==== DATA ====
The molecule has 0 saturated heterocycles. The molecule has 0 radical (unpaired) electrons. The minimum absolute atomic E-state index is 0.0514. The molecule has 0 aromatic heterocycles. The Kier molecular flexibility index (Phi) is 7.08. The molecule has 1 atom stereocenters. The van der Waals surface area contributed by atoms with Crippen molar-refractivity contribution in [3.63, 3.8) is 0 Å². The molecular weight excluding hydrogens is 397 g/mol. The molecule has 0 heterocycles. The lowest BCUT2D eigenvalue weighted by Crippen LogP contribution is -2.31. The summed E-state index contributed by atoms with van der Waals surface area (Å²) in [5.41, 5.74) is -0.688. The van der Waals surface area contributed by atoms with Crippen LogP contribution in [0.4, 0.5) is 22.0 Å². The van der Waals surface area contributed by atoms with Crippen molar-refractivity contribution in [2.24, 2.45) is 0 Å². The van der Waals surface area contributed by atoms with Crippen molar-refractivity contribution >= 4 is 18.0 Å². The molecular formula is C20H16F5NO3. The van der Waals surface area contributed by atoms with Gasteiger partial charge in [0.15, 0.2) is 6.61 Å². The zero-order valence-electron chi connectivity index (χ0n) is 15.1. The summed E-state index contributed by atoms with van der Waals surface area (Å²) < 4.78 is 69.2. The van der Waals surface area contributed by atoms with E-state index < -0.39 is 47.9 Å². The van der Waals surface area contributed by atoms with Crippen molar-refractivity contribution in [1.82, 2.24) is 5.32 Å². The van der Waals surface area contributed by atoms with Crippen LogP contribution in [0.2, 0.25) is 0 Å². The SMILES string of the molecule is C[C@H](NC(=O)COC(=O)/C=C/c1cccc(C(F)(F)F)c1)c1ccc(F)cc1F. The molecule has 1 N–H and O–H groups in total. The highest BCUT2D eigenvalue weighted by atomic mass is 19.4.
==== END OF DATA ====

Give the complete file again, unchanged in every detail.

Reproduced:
The molecule has 0 saturated heterocycles. The molecule has 0 radical (unpaired) electrons. The minimum absolute atomic E-state index is 0.0514. The molecule has 0 aromatic heterocycles. The Kier molecular flexibility index (Phi) is 7.08. The molecule has 1 atom stereocenters. The van der Waals surface area contributed by atoms with Crippen molar-refractivity contribution in [3.63, 3.8) is 0 Å². The molecular weight excluding hydrogens is 397 g/mol. The molecule has 0 heterocycles. The lowest BCUT2D eigenvalue weighted by Crippen LogP contribution is -2.31. The summed E-state index contributed by atoms with van der Waals surface area (Å²) in [5.41, 5.74) is -0.688. The van der Waals surface area contributed by atoms with Crippen LogP contribution in [0.4, 0.5) is 22.0 Å². The van der Waals surface area contributed by atoms with Crippen molar-refractivity contribution in [2.24, 2.45) is 0 Å². The van der Waals surface area contributed by atoms with Crippen molar-refractivity contribution >= 4 is 18.0 Å². The molecular formula is C20H16F5NO3. The van der Waals surface area contributed by atoms with Gasteiger partial charge in [0.15, 0.2) is 6.61 Å². The zero-order valence-electron chi connectivity index (χ0n) is 15.1. The summed E-state index contributed by atoms with van der Waals surface area (Å²) < 4.78 is 69.2. The van der Waals surface area contributed by atoms with E-state index < -0.39 is 47.9 Å². The van der Waals surface area contributed by atoms with Crippen molar-refractivity contribution in [1.82, 2.24) is 5.32 Å². The van der Waals surface area contributed by atoms with Crippen LogP contribution in [0.2, 0.25) is 0 Å². The SMILES string of the molecule is C[C@H](NC(=O)COC(=O)/C=C/c1cccc(C(F)(F)F)c1)c1ccc(F)cc1F. The molecule has 1 N–H and O–H groups in total. The highest BCUT2D eigenvalue weighted by atomic mass is 19.4.